“I’ve been practicing Tai Chi an hour a day for 30 years,” he said, “but I’m still a long way from being a master.”
It was a beautiful, cloudless day in Golden Gate Park. I was 25 years old, and I had recently earned a black belt in Goju-Ryu Karate.
Tai Chi was completely foreign to me.
“How will you know when you reach mastery?” I asked.
I didn’t mean to be insulting, but the man clearly took offense. A quick scowl, and then he walked off.
I never did get his name.
I Want To Learn The Ways of the Force…
In the original Star Wars, there were obvious signs that Yoda was a Jedi Master. Levitating the X-wing Starfighter out of the muck, for example.
If I saw someone do that, I think I’d be pretty confident that they were a master.
But what about internal arts like Tai Chi and Qigong?
How can we tell when someone reaches mastery?
My question to the guy in the park was sincere, if also a bit naive. I truly wanted to better understand the concept of mastery, especially as it applied to the martial arts.
Although I was new to the martial arts world, I had already spent 2 decades in the classical music world. (Yes, I started playing violin when I was 5.)
In that world, no one really used the term “mastery”.
I never heard anyone at Juilliard say, “Dude, I’m getting so close to violin mastery!”
The whole “mastery” thing I encountered in the martial arts world has always been confusing to me.
After 24 years, I think I finally have a good answer.
I also know why that man’s comment in Golden Gate Park confused me.
Master Anthony, Jedi Knight
People sometimes call me “Master Anthony.” True story.
It always makes think of an earnest, young Padawan from Star Wars.
(Fun fact: Anakin Skywalker was never given the title Jedi Master even though he was more powerful than many of the Jedi Masters on the Council.)
Sometimes, I pretend to use the force to levitate nearby objects. I’m hoping it will magically work one day.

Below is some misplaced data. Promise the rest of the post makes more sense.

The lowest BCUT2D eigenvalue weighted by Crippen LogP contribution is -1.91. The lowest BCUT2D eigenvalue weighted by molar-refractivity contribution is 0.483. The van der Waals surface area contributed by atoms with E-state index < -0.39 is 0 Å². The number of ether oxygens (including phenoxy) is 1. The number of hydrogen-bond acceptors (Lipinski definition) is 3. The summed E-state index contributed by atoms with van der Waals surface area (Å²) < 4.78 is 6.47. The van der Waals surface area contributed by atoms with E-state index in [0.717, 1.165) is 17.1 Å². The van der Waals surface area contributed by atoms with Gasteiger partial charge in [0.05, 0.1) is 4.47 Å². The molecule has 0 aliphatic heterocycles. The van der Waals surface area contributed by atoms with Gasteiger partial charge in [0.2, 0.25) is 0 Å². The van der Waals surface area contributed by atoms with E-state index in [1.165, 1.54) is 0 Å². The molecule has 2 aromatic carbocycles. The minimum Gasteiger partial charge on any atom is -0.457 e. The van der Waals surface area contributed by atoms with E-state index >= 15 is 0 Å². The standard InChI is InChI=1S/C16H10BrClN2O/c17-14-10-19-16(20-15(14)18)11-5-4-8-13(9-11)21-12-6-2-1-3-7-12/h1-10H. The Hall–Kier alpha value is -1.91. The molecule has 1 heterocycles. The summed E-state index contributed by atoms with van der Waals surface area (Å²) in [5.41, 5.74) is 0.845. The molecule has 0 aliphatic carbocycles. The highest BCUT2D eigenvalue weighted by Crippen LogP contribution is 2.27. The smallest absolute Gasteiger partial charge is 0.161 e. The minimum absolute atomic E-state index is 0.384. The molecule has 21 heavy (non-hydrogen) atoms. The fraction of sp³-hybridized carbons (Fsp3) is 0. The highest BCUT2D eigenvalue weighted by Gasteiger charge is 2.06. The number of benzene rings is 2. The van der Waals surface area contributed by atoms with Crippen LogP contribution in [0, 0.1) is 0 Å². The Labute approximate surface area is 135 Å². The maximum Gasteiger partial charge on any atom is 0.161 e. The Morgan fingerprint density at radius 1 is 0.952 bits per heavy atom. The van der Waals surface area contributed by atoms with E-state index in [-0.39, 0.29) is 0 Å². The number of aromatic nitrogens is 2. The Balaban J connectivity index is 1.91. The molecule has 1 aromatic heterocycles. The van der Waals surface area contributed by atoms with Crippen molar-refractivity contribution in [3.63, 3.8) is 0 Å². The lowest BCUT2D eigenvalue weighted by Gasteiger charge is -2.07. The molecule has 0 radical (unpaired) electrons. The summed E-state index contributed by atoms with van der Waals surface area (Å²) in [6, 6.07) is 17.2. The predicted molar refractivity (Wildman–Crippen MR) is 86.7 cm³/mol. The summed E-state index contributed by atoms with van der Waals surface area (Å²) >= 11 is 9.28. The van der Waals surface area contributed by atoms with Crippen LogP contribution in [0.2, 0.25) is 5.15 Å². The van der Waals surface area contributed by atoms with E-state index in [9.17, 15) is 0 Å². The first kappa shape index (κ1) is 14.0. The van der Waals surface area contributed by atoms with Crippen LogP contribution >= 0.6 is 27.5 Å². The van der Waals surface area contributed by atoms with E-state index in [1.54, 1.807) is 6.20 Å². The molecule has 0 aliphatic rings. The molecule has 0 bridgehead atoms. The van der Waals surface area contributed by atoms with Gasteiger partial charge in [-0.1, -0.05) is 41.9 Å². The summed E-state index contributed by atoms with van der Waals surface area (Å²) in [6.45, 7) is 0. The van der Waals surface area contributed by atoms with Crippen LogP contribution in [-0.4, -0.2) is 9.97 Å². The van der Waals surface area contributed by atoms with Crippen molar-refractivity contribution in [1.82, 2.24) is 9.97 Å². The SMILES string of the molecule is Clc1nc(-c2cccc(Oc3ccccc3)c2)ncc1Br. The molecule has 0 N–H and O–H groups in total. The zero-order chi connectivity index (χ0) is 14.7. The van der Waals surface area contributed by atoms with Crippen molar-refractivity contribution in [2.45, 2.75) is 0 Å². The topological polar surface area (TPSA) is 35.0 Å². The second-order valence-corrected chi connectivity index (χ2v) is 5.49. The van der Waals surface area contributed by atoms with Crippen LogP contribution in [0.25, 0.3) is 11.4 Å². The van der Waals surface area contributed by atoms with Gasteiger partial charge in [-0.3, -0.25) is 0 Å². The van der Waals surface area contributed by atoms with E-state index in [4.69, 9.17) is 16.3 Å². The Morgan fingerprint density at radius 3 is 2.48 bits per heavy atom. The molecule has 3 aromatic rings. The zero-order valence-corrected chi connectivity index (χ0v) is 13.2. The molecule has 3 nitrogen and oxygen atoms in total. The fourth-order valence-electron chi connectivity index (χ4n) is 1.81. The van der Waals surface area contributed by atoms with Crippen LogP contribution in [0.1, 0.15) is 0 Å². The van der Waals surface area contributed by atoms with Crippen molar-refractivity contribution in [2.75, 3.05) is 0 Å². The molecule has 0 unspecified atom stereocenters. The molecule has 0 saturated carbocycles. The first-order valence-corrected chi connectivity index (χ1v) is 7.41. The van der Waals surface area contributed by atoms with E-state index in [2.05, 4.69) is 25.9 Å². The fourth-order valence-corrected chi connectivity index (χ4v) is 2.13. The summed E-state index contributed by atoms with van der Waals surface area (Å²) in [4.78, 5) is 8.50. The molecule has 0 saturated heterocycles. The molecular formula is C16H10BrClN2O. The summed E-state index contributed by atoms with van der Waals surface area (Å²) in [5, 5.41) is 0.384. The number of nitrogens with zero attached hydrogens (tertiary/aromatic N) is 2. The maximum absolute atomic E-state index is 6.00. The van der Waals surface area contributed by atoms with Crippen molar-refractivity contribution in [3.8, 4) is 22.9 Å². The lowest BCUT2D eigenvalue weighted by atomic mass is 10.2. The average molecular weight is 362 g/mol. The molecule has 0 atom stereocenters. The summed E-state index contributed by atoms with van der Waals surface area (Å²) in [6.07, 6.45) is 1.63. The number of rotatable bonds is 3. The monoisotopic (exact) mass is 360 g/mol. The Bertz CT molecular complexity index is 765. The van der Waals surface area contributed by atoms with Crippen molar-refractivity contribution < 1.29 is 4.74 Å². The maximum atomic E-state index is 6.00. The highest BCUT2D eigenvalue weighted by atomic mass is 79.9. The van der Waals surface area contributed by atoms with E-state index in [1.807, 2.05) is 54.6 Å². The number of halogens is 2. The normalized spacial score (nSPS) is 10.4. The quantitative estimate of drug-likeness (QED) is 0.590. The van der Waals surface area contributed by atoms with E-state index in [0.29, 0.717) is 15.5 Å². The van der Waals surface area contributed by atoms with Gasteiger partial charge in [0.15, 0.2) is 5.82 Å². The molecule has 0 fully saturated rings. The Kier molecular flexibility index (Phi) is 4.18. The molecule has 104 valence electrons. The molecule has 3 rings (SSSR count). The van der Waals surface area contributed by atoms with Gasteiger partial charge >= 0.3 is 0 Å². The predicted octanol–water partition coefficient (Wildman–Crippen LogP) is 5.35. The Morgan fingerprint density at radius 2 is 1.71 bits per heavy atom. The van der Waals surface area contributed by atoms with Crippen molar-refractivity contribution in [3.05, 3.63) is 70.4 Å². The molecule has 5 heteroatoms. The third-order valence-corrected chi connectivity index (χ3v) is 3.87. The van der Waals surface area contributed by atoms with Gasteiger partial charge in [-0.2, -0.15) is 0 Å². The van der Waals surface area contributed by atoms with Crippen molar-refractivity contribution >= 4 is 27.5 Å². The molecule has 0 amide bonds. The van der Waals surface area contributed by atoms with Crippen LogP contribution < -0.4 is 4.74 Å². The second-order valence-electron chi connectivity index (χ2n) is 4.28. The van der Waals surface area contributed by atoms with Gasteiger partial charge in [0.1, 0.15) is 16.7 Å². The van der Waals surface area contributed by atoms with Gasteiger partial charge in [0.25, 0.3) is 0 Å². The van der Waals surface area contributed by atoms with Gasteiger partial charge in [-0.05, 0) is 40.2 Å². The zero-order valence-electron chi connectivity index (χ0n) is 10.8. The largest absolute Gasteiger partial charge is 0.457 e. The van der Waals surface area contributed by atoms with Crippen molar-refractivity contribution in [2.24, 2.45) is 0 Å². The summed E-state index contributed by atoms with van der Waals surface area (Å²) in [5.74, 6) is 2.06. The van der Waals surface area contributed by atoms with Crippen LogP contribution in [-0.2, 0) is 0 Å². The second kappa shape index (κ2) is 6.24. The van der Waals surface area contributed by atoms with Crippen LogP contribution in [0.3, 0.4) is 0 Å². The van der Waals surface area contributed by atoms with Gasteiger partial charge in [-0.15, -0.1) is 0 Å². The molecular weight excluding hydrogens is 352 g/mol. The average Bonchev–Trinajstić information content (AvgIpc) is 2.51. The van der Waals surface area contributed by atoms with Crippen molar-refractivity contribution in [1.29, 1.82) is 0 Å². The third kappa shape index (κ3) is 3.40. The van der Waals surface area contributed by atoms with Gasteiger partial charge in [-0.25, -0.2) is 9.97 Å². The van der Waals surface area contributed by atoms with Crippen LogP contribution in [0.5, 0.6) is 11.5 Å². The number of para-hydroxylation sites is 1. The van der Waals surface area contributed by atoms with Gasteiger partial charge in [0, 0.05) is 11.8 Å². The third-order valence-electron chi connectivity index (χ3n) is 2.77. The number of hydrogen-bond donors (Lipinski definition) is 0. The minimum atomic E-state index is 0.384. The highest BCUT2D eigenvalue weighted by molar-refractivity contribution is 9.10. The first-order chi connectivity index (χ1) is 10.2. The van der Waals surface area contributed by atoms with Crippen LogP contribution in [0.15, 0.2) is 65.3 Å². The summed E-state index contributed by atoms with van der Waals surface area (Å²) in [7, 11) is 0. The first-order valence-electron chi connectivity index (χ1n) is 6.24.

Until then, I’m not even a Padawan, let a lone a Jedi Master.
I’ll keep trying though!
Does NYC Have 13,000 Sifus?
Believe it or not, the term “master” is no where to be found in traditional in Qigong or Kung Fu (including Tai Chi).
The traditional title is Sifu (or Shifu in Mandarin, 師父), which translates literally to “teacher-father”.
Here’s the confusing part: the title Sifu doesn’t denote skill.
Confused? Just wait! The whole Sifu thing gets even more confusing!
In Chinese, there’s another term that is pronounced the same as Sifu, but uses different Chinese characters (師傅 ). This term is an honorific that is used for anyone with a special skill.
For example, this term is commonly used for taxi drivers.
Apparently, I was surrounded by Sifus when I lived in NYC! And that was before Uber!
To summarize: the Kung Fu version of Sifu does NOT denote skill, whereas the Taxi version DOES.
In other words, a Qigong or Kung Fu Sifu may be skillful, experienced, and wise – but none of that has to do with the title.
The Violin Master
All this confusion doesn’t exist in the violin world.
After 30 seconds listening to a violinist, you can tell if he or she is a master.
But with Qigong and Tai Chi, it’s trickier.
It might seem logical to measure the health of the Qigong master, and the martial skill of the Tai Chi master.
But is that enough?
For example, a person can be naturally healthy, and that doesn’t make them a Qigong master.
And someone can be an excellent martial artist without knowing a thing about Tai Chi.
So what’s our objective measure of mastery?
This brings us to something called the 10,000 hour rule. Personally, I love this concept. It works like this:
“Researchers have settled on what they believe is the magic number for true expertise: 10,000 hours.” – Malcolm Gladwell